Many Michiganders unknowingly commit crimes every day. Underlying the argument against overcriminalization is the fact that modern criminal codes, such as Michigan’s, have expanded exponentially in recent decades.
The Model Penal Code105 contains a default mens rea culpability requirement when a criminal statute is silent as to culpability. Although such a provision would not prevent the legislature from exercising its judgment to create crimes even in the absence of intent, lawmakers would have to make that judgment clear in express language. Yet Michigan lacks a default mens rea safeguard, even though its penal code has, as mentioned, eight times as many sections as the Model Penal Code. Today, 14 other states, including Illinois and Ohio, already have a default mens rea provision paralleling that of the Model Penal Code.
A 2013 study by the Mackinac Center reviewed landmark Michigan legal decisions that addressed the mens rea issue; the study concluded that Michigan should adopt a default mens rea provision that would apply to crimes where the legislature has been silent on the issue of intent. The legislature would be free to adopt strict-liability crimes if so desired, but if a statute failed to articulate an intent element, courts would be advised to incorporate the default mens rea standard provision.
A recent decision of the Michigan Supreme Court illustrates why such a change is necessary. Alan Taylor, owner of a medical-device manufacturing company, moved his business to Sparta, Michigan, in 1998. In 2006, to accommodate the growth of his company, Taylor decided to expand the employee parking lot. The Department of Environmental Quality later informed Taylor that the parking-lot expansion intruded upon a state-protected “wetland.” Taylor disputed this finding, pointing out that environmental engineers did not note the presence of a wetland, while the DEQ’s own investigator admitted during litigation that the alleged wetland was not readily evident. Taylor was nevertheless charged and convicted for violations of the state’s wetlands protection law and was ordered to pay a fine of $8,500.
Taylor’s appeal eventually reached the Michigan Supreme Court, but the court declined to review the case. In a concurring opinion, however, Justice Stephen Markman highlighted the problem of criminal statutes with poorly defined intent standards: “Imposing strict liability on an individual for a violation of [the wetlands protection act] has the potential to subject Michigan property owners to criminal prosecution even when they are unaware that a property at issue comprises a wetland and, as a result, that certain not-obviously-damaging conduct affecting that land is prohibited.” Markman called on the legislature to clarify intent standards in criminal statutes:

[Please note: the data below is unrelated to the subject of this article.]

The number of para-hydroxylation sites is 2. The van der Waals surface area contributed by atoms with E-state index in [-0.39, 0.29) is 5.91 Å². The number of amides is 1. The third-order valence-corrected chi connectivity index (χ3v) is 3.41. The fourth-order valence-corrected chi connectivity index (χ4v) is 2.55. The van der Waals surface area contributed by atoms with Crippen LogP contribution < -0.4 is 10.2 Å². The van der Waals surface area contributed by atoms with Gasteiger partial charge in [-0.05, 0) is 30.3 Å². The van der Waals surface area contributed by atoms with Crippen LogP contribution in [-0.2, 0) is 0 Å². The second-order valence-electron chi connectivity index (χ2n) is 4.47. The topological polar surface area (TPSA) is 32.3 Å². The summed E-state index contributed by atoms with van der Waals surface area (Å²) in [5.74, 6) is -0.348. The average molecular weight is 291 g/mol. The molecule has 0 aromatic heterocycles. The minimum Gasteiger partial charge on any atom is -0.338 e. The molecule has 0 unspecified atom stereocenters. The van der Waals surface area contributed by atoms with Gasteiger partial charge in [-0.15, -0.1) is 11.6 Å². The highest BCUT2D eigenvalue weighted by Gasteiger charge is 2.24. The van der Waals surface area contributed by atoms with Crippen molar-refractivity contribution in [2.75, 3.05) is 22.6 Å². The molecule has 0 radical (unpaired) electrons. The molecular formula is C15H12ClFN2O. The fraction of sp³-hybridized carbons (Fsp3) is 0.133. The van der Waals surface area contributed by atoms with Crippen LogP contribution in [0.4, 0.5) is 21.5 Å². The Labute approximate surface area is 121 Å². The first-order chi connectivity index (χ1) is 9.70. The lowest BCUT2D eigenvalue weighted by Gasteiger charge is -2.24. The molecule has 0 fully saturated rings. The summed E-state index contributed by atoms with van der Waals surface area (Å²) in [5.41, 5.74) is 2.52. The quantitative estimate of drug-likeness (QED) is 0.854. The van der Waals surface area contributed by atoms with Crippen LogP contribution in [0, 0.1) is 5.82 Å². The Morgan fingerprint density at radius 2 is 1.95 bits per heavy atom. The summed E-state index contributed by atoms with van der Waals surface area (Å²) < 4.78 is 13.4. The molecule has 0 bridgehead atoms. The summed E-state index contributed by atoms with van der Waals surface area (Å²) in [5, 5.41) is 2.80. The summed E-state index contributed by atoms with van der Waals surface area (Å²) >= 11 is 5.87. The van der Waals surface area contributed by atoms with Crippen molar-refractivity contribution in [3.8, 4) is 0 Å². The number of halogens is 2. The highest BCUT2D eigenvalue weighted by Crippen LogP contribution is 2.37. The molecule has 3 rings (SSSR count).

[O]ur Legislature might wish in the future to review this and similar criminal statutes and communicate with clarity and precision its specific intentions concerning which public-welfare offenses … should be treated by the judiciary of this state as strict-liability offenses[.] It is the responsibility of our Legislature to determine the state of mind required to satisfy the criminal statutes of our state, and the judiciary is ill-equipped when reviewing increasingly broad and complex criminal statutes to discern whether some mens rea is intended, for which elements of an offense it is intended, and what exactly that mens rea should be.
Kenneth Schumacher’s conviction, previously discussed, for the unlawful disposal of scrap tires, in violation of NREPA, further illustrates the risk in relying on courts to infer a mens rea provision when legislation is silent. The Michigan Court of Appeals found that the statute “contains no language from which it may be inferred that guilty knowledge is a required element for offending its mandate” — which can, likewise, be said for most of the aforementioned environmental, health, agricultural, and occupational codes criminalized by catchall provisions.
The lack of a systematic, uniform framework in the promulgation of new laws means that the requisite mental culpability for committing crimes is often unclear and that, absent a default mens rea provision, individuals must assume that they are strictly liable for crimes that they unknowingly commit. Fortunately, at least some in the legislature understand this problem: Representative Mike Shirkey, R–Clark Lake, recently introduced legislation, House Bill 5807, to establish a mens rea default for newly enacted crimes.